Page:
Andrew Sund at Heritage University is Working to Make Dreams Come True

 

Story By: Terri Williams

 
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Andrew Sund, Ph.D., has always had a passion for improving the condition of Latinos and other underrepresented segments of the population. Although “Sund” may not be a very Latino-sounding name, rest assure, he hails from Hispanic culture.

“I was born in Venezuela of an American father and Chilean mother,” he explains. “I grew up in Venezuela, Chile, and Mexico.” And his professional career has consisted largely of addressing issues with Latinos and higher education.

Before assuming the helm at Heritage University, Dr. Sund was President of St. Augustine College in Chicago. He says he wasn’t seeking employment elsewhere but discovered that Heritage was searching for a president. Sund liked the opportunity of working at Heritage because it offers more programs, including graduate degree programs, and he thought he would enjoy the professional challenges of being a president in a new environment. “I threw my name in the hat and went through a thorough search process, and was chosen.” In July of 2017, he became only the 3rd president of the university which was founded in 1982.

Heritage University is located on the Yakama Nation Indian Reservation. “But it’s not a tribal college, it’s open to all people and right now enrollment is 68% to 69% Latino students as a result of families that settled as migrant workers and now are permanent workers.”

Sund says he was always aware of the inequities – poverty and lack of opportunities – that impact the Latino community. “I met many people who were working toward solving this, through political work or community activism, but I was really touched by the concept that education was the great equalizer.”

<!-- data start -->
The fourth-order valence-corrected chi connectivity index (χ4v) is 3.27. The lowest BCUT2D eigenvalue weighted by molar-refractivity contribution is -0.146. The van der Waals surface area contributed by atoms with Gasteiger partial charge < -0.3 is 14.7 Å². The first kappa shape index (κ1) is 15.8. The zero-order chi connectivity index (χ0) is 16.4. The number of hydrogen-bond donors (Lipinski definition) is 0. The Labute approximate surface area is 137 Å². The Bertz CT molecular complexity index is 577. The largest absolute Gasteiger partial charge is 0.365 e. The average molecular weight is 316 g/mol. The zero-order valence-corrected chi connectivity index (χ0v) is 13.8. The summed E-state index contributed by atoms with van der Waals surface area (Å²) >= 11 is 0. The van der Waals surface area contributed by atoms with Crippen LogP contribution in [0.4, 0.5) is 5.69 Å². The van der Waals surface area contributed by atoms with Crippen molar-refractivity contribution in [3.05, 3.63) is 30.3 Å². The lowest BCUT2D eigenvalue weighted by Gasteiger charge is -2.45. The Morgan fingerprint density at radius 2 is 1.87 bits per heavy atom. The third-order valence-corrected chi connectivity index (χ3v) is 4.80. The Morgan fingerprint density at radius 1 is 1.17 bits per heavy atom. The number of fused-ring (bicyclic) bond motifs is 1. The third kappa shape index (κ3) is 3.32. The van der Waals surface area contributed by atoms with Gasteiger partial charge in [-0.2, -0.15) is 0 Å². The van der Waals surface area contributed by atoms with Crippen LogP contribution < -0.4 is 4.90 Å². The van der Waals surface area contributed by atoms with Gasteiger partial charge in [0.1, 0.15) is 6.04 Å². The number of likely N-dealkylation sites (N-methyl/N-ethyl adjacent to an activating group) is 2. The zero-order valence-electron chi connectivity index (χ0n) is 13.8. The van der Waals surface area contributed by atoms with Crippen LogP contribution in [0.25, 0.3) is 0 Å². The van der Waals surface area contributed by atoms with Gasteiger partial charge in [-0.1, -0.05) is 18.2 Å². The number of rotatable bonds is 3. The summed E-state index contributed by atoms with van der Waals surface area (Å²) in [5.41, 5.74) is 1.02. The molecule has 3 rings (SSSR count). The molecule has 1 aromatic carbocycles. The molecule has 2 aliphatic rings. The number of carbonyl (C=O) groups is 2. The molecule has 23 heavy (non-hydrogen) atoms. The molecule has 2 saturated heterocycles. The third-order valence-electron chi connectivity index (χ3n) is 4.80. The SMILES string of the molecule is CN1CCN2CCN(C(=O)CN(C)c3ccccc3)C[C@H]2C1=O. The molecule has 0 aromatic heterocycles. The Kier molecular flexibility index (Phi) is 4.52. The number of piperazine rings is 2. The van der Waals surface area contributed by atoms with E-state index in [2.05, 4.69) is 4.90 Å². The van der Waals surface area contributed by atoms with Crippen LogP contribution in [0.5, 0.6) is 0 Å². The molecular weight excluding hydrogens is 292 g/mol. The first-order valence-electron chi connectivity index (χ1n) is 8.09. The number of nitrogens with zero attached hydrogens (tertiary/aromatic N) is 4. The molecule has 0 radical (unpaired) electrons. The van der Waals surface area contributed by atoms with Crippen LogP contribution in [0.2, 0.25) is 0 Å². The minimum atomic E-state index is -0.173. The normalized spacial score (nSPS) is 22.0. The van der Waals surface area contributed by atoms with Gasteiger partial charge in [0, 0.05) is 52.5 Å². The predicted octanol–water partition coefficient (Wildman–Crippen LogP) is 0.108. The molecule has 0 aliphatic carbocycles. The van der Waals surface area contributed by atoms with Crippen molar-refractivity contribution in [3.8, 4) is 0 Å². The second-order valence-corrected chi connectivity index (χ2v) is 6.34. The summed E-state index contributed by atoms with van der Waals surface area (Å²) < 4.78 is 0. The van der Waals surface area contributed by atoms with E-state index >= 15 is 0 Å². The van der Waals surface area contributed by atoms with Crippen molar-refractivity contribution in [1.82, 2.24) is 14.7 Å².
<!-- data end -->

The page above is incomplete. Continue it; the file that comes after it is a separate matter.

He believes that education is unique because it provides the opportunity to impart knowledge and skills without trying to control the direction of a student’s life. “Also, these tools and credentials make a difference in not only their lives, but the lives of their families, subsequent generations, and positively changes the community.”

While Sund applauds the strides in Latino participation in higher education, he says, “We are still far behind where we should be in terms of people with post-secondary credentials and this applies in every single area.” Sund says there is a need for more people in STEM (science, technology, engineering and mathematics), but also in leadership positions since the number of Latinos in leadership is lower than it was 10 years ago. And, he wants to continue diversifying the staff and faculty at Heritage to create more opportunities for Latinos to work in higher education.

Some of Sund’s other goals include connecting in a stronger way with the Latino community in the Yakima Valley. “Even though Latinos are the majority of the students here, there are far more we could serve if they knew of the opportunities here.”

As immigrants and children of immigrants, he says Latinos often don’t view higher education as a part of their future. “To be honest, in our countries of origin, higher education was reserved for the elites, but now we live in a country in which most jobs that exist now and in the future require higher education, and we need our community to know that.”

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